After an adjustment for age and social class, if we compare women with Sporadic UI, with women with RUI, the latter are more concerned by UI (risk 6.5: CI 95% 2.07 – 20.41), are more limited (risk 5.8: CI 95% 3.08 – 10.90), have a greater tendency to ask for medical advice (risk 3.78:CI 95% 1.96 – 7.28), and are more inclined to follow treatment consistently (risk 6.68: CI 95% 2.60 – 17.16).

After an adjustment for age and UI level, middle class women are more limited by UI (risk 2.9: CI 1.34 – 6.31) than upper class women.

Finally, after an adjustment for UI level and social class, women aged 15 to 29 are more limited by UI (risk 5.26: CI 95% 1.51 – 18.12) than women aged 60 years and over. Women aged 45 to 59 are more inclined to follow treatment (risk 10.82: CI 1.28 – 91.30) than women aged 15 to 29.

Discussion

Very often, the records or analysis of the studies of a community's health problems do not consider differences in the gender, socio-economical and cultural status, or the ethnic origins of the subjects of the study.

Little is therefore known about the effect of those factors on women's health, the use that women make of the health services, or the reasons why they do or do not consult on a health problem that greatly affects their quality of life.

This study is a report on the prevalence of UI in the female population of Andorra, as well as the socio-economical characteristics of the affected women and their approach when consulting the health services on this problem. The results raise a series of questions needing further examination.

Despite the bias of a study based purely on the female population attending any of the health services during the surveyed period, the sample can be considered representative of the country's female population since the data are comprehensive in terms of the current census.

Our sample is representative of the women attending health services during one year, and not of the whole Andorran population. This methodological option, chosen for economical and operative reasons, may cause a bias. However, the prevalence observed is similar to the data found in other published studies [3, 712]. Similarly, prevalence distribution also shows an increase of UI with age [13, 21]. It is important though to underline that only RUI increases, whereas the proportion of women manifesting Sporadic UI decreases with age. The data do not give information as to whether women suffering episodes of SporadicUI when younger show a greater predisposition to RUI in the later stages of life. In this survey, the subject herself contributes her own perception of UI. Consequently, one may ask if younger women involved in a full working, social, and family life are apt to perceive Sporadic UI as a minor, unconsciously masked, problem.

Women with a higher level of education manifest a higher UI prevalence. Possibly, a higher level of education leads to a higher degree of awareness of the presence of UI, while at lower levels of education UI may be perceived as an unavoidable problem.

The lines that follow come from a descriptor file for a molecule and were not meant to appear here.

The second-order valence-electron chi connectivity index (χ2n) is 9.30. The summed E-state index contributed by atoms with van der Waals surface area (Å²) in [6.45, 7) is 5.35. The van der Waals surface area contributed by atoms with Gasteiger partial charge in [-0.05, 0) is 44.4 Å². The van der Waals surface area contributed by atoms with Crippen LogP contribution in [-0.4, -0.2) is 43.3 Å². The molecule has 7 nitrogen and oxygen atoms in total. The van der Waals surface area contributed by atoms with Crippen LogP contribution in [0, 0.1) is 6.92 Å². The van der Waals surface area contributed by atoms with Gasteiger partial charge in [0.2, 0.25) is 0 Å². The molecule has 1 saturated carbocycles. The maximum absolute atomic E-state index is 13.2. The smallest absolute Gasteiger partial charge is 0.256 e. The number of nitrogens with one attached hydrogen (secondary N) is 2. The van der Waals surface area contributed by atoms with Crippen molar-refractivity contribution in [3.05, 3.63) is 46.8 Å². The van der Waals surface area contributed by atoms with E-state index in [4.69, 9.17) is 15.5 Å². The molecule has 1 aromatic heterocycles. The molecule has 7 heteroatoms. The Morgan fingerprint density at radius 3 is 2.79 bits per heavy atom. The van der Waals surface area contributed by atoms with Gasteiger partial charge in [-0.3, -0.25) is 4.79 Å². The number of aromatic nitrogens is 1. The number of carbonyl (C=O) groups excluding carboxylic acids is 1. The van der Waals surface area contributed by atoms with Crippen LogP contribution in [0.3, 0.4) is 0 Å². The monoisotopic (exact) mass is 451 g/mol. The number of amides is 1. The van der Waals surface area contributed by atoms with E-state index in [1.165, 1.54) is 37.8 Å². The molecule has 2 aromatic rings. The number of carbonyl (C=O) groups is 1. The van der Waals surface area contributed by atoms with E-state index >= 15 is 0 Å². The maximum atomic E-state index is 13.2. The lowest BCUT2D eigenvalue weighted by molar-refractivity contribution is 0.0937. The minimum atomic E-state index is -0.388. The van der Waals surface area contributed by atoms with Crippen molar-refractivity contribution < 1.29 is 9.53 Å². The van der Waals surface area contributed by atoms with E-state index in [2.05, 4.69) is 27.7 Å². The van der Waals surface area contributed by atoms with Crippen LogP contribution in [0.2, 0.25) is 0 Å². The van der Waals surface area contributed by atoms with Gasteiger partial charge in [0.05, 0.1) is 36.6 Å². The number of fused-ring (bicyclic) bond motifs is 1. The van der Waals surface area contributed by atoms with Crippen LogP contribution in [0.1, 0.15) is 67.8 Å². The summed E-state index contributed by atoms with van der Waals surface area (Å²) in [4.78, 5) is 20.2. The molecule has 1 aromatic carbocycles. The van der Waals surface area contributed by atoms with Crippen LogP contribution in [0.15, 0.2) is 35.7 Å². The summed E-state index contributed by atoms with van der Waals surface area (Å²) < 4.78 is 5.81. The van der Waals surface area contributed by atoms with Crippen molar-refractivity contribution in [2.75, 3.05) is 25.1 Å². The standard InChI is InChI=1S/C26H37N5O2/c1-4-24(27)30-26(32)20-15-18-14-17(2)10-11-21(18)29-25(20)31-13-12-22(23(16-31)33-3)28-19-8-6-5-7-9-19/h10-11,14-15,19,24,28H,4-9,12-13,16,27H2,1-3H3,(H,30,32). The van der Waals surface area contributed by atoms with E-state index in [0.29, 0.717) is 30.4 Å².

The extent of female concern about UI when related to social status also produced a remarkable outcome. Women in the three social levels reported being "somewhat bothered" by UI, whereas this is often a highly limiting and uncomfortable problem.

Middle-class women show a higher UI prevalence but consult health services less frequently about this problem. However, when they do ask for assistance, women in this category follow UI treatment more consistently than the rest of the sample.

Another widely known factor is that UI is usually a hidden problem, either because the patient considers the problem as normal or is embarrassed to point it out to the health professional, from whom she frequently gets only a technical-medical answer [6, 22]-. Moreover, approaching this problem without a multidisciplinary perspective is associated with a higher relapse rate, something that contributes to the perception that it is a problem without solution, which is manifestly untrue [2325].

These factors could explain the paradoxical behaviour of women affected by such an impairing condition [35, 12, 26]. Even when assuming the presence of UI, less than 50% ask for medical advice in search of a solution or an improvement to this problem.

Conclusion

The results of this study can be considered reliable, as well as a starting point to identify UI features in women of our country. Furthermore, the study itself could have a sensitizing effect on the participants (professionals and patients) and result in a better knowledge of the illness and its solutions. Some reports show consensus and indicate a need for an increased degree of awareness, both in the female population and among health professionals, as to the actual relevance of UI.

Declarations

Authors’ Affiliations

(1)
Andorran Women Research Group (WRG), Andorran Science Society
(2)
Rehabilitation Department, Nostra Senyora de Meritxell Hospital. Escaldes-Engordany
(3)
Consultori Medic de Grup, Sant Julia de Loria
(4)
Municipal Institute of Public Health
(5)
Public Health Deparment, Ministry of Health and Welfare

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  27. Pre-publication history

    1. The pre-publication history for this paper can be accessed here:http://www.biomedcentral.com/1472-6874/3/5/prepub

Copyright

© Avellanet et al; licensee BioMed Central Ltd. 2003

This article is published under license to BioMed Central Ltd. This is an Open Access article: verbatim copying and redistribution of this article are permitted in all media for any purpose, provided this notice is preserved along with the article's original URL.